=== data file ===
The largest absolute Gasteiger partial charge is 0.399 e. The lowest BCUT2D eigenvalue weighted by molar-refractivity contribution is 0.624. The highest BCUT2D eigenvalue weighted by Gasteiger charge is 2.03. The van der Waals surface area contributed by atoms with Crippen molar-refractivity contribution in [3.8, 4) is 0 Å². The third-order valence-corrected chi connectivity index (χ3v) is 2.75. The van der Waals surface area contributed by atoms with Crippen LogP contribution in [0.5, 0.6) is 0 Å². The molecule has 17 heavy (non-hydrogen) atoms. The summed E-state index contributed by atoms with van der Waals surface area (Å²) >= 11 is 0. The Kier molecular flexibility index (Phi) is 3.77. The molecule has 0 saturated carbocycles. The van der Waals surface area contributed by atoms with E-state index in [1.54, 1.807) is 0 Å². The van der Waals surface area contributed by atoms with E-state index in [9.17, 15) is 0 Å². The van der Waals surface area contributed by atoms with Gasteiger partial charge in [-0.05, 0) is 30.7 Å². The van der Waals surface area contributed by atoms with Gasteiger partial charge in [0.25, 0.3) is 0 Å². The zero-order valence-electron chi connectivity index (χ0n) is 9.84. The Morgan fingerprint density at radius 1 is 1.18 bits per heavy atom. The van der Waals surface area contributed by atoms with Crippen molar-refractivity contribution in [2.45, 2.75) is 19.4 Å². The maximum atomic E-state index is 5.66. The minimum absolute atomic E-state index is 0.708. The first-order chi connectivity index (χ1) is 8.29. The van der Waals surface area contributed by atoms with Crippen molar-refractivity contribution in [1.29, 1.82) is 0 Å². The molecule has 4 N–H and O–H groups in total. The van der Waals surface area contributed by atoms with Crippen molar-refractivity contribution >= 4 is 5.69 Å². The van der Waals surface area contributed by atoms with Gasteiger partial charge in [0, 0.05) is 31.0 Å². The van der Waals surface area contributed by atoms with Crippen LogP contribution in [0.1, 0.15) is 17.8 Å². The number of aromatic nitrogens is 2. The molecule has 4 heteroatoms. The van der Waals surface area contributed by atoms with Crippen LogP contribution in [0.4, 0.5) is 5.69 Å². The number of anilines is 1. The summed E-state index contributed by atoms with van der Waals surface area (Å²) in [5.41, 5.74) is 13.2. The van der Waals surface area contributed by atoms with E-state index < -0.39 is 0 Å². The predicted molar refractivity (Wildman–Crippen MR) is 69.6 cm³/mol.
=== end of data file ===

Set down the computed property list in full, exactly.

The largest absolute Gasteiger partial charge is 0.399 e. The lowest BCUT2D eigenvalue weighted by molar-refractivity contribution is 0.624. The highest BCUT2D eigenvalue weighted by Gasteiger charge is 2.03. The van der Waals surface area contributed by atoms with Crippen molar-refractivity contribution in [3.8, 4) is 0 Å². The third-order valence-corrected chi connectivity index (χ3v) is 2.75. The van der Waals surface area contributed by atoms with Crippen LogP contribution in [0.5, 0.6) is 0 Å². The molecule has 17 heavy (non-hydrogen) atoms. The summed E-state index contributed by atoms with van der Waals surface area (Å²) >= 11 is 0. The Kier molecular flexibility index (Phi) is 3.77. The molecule has 0 saturated carbocycles. The van der Waals surface area contributed by atoms with E-state index in [1.54, 1.807) is 0 Å². The van der Waals surface area contributed by atoms with E-state index in [9.17, 15) is 0 Å². The van der Waals surface area contributed by atoms with Gasteiger partial charge in [-0.05, 0) is 30.7 Å². The van der Waals surface area contributed by atoms with Gasteiger partial charge in [0.25, 0.3) is 0 Å². The zero-order valence-electron chi connectivity index (χ0n) is 9.84. The Morgan fingerprint density at radius 1 is 1.18 bits per heavy atom. The van der Waals surface area contributed by atoms with Crippen molar-refractivity contribution in [2.45, 2.75) is 19.4 Å². The maximum atomic E-state index is 5.66. The minimum absolute atomic E-state index is 0.708. The first-order chi connectivity index (χ1) is 8.29. The van der Waals surface area contributed by atoms with Crippen molar-refractivity contribution in [1.29, 1.82) is 0 Å². The molecule has 4 N–H and O–H groups in total. The van der Waals surface area contributed by atoms with Crippen molar-refractivity contribution >= 4 is 5.69 Å². The van der Waals surface area contributed by atoms with Gasteiger partial charge in [0, 0.05) is 31.0 Å². The van der Waals surface area contributed by atoms with Crippen LogP contribution in [0.1, 0.15) is 17.8 Å². The number of aromatic nitrogens is 2. The molecule has 4 heteroatoms. The van der Waals surface area contributed by atoms with Crippen LogP contribution in [0.4, 0.5) is 5.69 Å². The number of anilines is 1. The summed E-state index contributed by atoms with van der Waals surface area (Å²) in [5.41, 5.74) is 13.2. The van der Waals surface area contributed by atoms with E-state index < -0.39 is 0 Å². The predicted molar refractivity (Wildman–Crippen MR) is 69.6 cm³/mol.